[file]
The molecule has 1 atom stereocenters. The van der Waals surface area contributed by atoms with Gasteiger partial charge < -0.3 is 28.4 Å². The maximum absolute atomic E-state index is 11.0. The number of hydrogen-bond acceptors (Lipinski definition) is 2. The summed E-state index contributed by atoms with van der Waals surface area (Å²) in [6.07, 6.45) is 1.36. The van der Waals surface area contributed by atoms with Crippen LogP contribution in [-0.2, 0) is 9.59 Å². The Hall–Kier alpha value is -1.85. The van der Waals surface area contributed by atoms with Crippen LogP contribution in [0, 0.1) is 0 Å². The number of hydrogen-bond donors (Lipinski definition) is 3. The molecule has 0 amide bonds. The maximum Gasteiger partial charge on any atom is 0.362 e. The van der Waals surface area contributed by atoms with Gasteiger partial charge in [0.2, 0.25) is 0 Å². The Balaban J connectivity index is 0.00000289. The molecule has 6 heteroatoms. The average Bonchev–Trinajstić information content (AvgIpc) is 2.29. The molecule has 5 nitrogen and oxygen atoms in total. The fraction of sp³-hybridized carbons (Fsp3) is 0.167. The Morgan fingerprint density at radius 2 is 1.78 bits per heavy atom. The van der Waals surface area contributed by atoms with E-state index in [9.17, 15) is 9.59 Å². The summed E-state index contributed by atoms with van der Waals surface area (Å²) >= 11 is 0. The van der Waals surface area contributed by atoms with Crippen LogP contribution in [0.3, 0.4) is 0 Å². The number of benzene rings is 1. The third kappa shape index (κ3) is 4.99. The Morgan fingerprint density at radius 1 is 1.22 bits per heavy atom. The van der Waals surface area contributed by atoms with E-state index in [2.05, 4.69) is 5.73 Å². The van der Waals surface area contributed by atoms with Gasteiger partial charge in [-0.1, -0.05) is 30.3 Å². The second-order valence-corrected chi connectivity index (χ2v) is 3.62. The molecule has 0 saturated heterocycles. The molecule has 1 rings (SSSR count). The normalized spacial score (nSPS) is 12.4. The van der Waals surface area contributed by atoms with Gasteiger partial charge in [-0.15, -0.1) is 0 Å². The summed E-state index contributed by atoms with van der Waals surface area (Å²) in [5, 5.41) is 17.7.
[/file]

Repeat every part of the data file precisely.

The molecule has 1 atom stereocenters. The van der Waals surface area contributed by atoms with Gasteiger partial charge < -0.3 is 28.4 Å². The maximum absolute atomic E-state index is 11.0. The number of hydrogen-bond acceptors (Lipinski definition) is 2. The summed E-state index contributed by atoms with van der Waals surface area (Å²) in [6.07, 6.45) is 1.36. The van der Waals surface area contributed by atoms with Crippen LogP contribution in [-0.2, 0) is 9.59 Å². The Hall–Kier alpha value is -1.85. The van der Waals surface area contributed by atoms with Crippen LogP contribution in [0, 0.1) is 0 Å². The number of hydrogen-bond donors (Lipinski definition) is 3. The molecule has 0 amide bonds. The maximum Gasteiger partial charge on any atom is 0.362 e. The van der Waals surface area contributed by atoms with Gasteiger partial charge in [0.2, 0.25) is 0 Å². The Balaban J connectivity index is 0.00000289. The molecule has 6 heteroatoms. The average Bonchev–Trinajstić information content (AvgIpc) is 2.29. The molecule has 5 nitrogen and oxygen atoms in total. The fraction of sp³-hybridized carbons (Fsp3) is 0.167. The Morgan fingerprint density at radius 2 is 1.78 bits per heavy atom. The van der Waals surface area contributed by atoms with E-state index in [9.17, 15) is 9.59 Å². The summed E-state index contributed by atoms with van der Waals surface area (Å²) >= 11 is 0. The van der Waals surface area contributed by atoms with Crippen LogP contribution in [0.3, 0.4) is 0 Å². The number of benzene rings is 1. The third kappa shape index (κ3) is 4.99. The Morgan fingerprint density at radius 1 is 1.22 bits per heavy atom. The van der Waals surface area contributed by atoms with E-state index in [2.05, 4.69) is 5.73 Å². The van der Waals surface area contributed by atoms with Gasteiger partial charge in [-0.1, -0.05) is 30.3 Å². The second-order valence-corrected chi connectivity index (χ2v) is 3.62. The molecule has 0 saturated heterocycles. The molecule has 1 rings (SSSR count). The normalized spacial score (nSPS) is 12.4. The van der Waals surface area contributed by atoms with Gasteiger partial charge in [-0.15, -0.1) is 0 Å². The summed E-state index contributed by atoms with van der Waals surface area (Å²) in [5, 5.41) is 17.7.